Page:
Monday, December 11, 2023 03:00PM

Master Thesis Defense


Felix Luo

(Advisor: Prof. Suresh Menon)


"Evaluation of Convolutional Neural Networks for Modeling Blast Propagation in Multi-room Bunkers"





Monday, December 11

3:00 p.m.

Montgomery Knight Building 325



Microsoft Teams Meeting
Meeting ID: 247 946 590 597
Passcode: iVHfDi



The rapid evaluation of blasts in enclosed geometrically complex spaces has long eluded the design of safer blast-resistant structures. Traditional methods of determining blast responses in enclosed geometrically complex spaces oftentimes rely on the use of traditional computational fluid dynamics (CFD) solvers to compute the entire flow field of the structure. This method has an enormous computational burden, especially considering that blasts are highly transient in nature and require the transient pressure fluctuations to be determined to formulate an accurate blast response prediction. However, more efficient methods of blast evaluation are desired such that parametric sweeps or optimization processes can be performed at low cost to provide a tool for iterative design. To rectify this gap in capabilities, a convolutional neural network-based (CNN) model was developed to provide rapid blast predictions for 2D structures to establish this capability to aid in the design of more blast-resistant structures. This approach leverages the inherent spatial awareness of CNNs to provide predictions for blasts in enclosed spaces where spatial relationships between blast locations and wall locations greatly affect the overall blast response. This approach provides a nearly 50,000 times speed up with good convergence of errors, correlation coefficients, predicted and truth values and distributions in all situational evaluations. However, some limitations do exist with respect to higher errors, such as model training costs, and the capability to predict 3D structures. Nonetheless, the results provide a characterization of the capabilities CNN based models in predicting key parameters from blasts in enclosed spaces. From these evaluations and studies, a model which can provide significant computational savings while maintaining a similar accuracy can be obtained, which permits the rapid iterative design of more blast-resistant structures.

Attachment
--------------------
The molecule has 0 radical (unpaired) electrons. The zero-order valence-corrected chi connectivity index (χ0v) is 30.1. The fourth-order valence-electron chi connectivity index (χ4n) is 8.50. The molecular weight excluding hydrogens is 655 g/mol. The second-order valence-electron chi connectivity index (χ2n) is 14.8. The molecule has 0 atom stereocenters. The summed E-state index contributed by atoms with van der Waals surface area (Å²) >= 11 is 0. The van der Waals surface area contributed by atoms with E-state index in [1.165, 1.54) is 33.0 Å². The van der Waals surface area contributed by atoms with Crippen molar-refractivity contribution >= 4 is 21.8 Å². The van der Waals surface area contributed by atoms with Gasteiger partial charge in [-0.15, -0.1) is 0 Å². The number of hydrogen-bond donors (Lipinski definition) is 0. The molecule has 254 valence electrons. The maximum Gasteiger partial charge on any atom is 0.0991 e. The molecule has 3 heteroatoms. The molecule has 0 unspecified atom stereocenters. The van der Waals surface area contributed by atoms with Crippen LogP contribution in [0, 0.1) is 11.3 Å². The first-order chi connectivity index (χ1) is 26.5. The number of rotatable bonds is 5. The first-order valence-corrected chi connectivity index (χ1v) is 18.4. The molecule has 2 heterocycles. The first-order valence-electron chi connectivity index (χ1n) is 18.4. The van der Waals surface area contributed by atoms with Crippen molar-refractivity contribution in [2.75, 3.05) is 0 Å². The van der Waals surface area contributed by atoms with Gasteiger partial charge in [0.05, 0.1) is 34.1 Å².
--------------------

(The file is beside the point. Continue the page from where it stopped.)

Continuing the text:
• Prof. Suresh Menon – School of Aerospace Engineering (advisor)
  • Prof. Lakshmi Sankar– School of Aerospace Engineering
  • Prof. Spencer Bryngelson– School of Mechanical Engineering